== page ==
So far, we have determined that Emotional Support Animals are very real. We know they are legal when recommended by a licensed healthcare professional, and they have certain rights under Federal and/or state laws. We know that they are NOT the same as pets or Service Animals. Lastly, it’s well known that they are still looked down upon due to a lack of knowledge and understanding. The isolated incidences of some individuals’ unfortunate disregard for acceptable procedures have been quite damaging. So what can be done to further the conversation and bring more awareness to the legitimacy of Emotional Support Animals (and Psychiatric Service Dogs)?
If you’ve read this post, then you are probably more educated on the topic than you were 5 minutes ago. If ESAs or PSDs come up while chatting with a friend or family member, bring up some of the information you learned here! They might be surprised by what you know and embrace the facts themselves.
PS – Ignore the social media trends that encourage sarcasm towards the realities of life with an ESA. All disabilities are real and Emotional Support Animals are needed. Most people are not faking it.
The rules, laws, and regulations are in place for a reason. They are there to protect and safeguard the disabled community. Whether individuals suffer from a visible or invisible condition, everyone deserves security and respect. If you do not fall under the categorical definition of “disabled” as detailed by the ADA, do NOT pretend that you do to gain what might be perceived as special privileges.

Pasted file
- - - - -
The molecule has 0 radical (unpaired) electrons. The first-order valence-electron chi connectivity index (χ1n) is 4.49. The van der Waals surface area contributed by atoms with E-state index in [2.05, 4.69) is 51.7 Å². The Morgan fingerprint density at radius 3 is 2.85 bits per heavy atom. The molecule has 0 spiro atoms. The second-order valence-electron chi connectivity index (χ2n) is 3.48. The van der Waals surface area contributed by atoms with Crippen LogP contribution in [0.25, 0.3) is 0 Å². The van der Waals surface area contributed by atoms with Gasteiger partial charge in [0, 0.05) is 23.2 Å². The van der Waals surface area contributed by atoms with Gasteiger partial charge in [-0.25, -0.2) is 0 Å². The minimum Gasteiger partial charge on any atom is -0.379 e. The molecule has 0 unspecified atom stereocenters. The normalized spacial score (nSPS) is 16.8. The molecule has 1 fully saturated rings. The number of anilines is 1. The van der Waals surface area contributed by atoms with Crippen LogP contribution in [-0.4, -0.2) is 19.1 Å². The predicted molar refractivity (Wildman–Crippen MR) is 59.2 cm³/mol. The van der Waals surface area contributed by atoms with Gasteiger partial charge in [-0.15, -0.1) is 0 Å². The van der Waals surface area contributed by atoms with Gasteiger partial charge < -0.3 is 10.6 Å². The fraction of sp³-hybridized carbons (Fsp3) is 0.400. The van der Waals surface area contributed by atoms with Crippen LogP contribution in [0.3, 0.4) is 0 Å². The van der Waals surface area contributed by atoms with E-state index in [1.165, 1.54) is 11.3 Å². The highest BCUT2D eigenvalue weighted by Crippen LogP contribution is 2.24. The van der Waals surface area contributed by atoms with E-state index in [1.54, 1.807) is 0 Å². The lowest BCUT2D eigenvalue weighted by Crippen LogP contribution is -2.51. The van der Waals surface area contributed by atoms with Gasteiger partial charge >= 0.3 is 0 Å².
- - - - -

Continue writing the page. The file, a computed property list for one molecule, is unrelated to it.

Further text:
If you, or someone you know, is struggling with a mental health disability, consider the real benefits an ESA or PSD has to offer. If you have any questions, American Service Pets is always available to answer them through their caring customer service team.
The benefits of an Emotional Support Animal certification and a Psychiatric Service Dog certification are drastically different. Fortunately for you, American Service Pets’ network of active board certified doctors can help you find the right path to certification. To find out whether you need an ESA or PSD letter, take our easy, three-step Pet Owner Survey!